I was out in Chesapeake the other day working on a gorgeous thoroughbred horse, a grandson of Secretariat, who had the unmistakable look of Nasrullah in his eye. He was well over 17 hands and put together nicely. He nearly walked over 3’6″ fences I was told. But, he was being plagued by a condition known as Head Shaking, which some have said is Trigeminal Neuralgia.
Headshaking syndrome in horses is a perplexing challenge. It is found all over the planet, I am told it is mostly seasonal, and afflicts mainly geldings who are over 10. Well, that would fit the bill perfectly for Charlie. It is characterized predominantly by vertical head tossing or flicking and muzzle irritation observed as rubbing on objects and sneezing but the cause is actually unknown.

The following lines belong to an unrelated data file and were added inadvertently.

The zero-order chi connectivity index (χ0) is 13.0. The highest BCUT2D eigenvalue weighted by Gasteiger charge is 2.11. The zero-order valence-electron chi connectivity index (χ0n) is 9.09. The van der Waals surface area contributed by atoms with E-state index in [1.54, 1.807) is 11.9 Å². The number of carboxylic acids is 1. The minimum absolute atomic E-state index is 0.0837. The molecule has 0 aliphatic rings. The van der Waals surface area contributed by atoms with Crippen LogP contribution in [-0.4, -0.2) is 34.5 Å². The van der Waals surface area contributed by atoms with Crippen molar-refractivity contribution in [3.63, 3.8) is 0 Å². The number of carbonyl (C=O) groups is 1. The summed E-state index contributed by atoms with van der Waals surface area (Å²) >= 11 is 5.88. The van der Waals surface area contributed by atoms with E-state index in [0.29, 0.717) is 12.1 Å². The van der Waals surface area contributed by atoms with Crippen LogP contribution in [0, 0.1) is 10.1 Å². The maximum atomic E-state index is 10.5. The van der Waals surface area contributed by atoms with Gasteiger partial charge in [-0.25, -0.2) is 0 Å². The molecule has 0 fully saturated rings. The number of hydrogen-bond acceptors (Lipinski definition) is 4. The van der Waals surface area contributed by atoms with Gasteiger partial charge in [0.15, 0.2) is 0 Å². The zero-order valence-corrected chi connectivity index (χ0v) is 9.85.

If Charlie is suffering from Trigeminal neuralgia, then he may have to deal with sudden bursts of facial pain. The current opinion is now in favor of a neurovascular conflict: an artery that has an offending contact with the trigeminal nerve root. Trigeminal neuralgia is diagnosed as having pain with distribution along one or more of the trigeminal nerves, the pain is sudden, intense, precipitated by triggers, has periods of remission, no neurological deficits and all other causes have been excluded. I worked with humans who have been afflicted by this condition and I can tell you there is a great deal of suffering.
There is an assumption now in the medical field that a horse that is suffering from head-shaking syndrome is having the same syndrome cluster-tic syndrome that my patients have. The good news is that one session of craniosacral therapy totally relieved Charlie of the syndrome. Now it may not “hold”. But, I believe we are on the right path. Consider craniosacral therapy for your horse. http://www.lyonsinstitute.com/equinemassage.html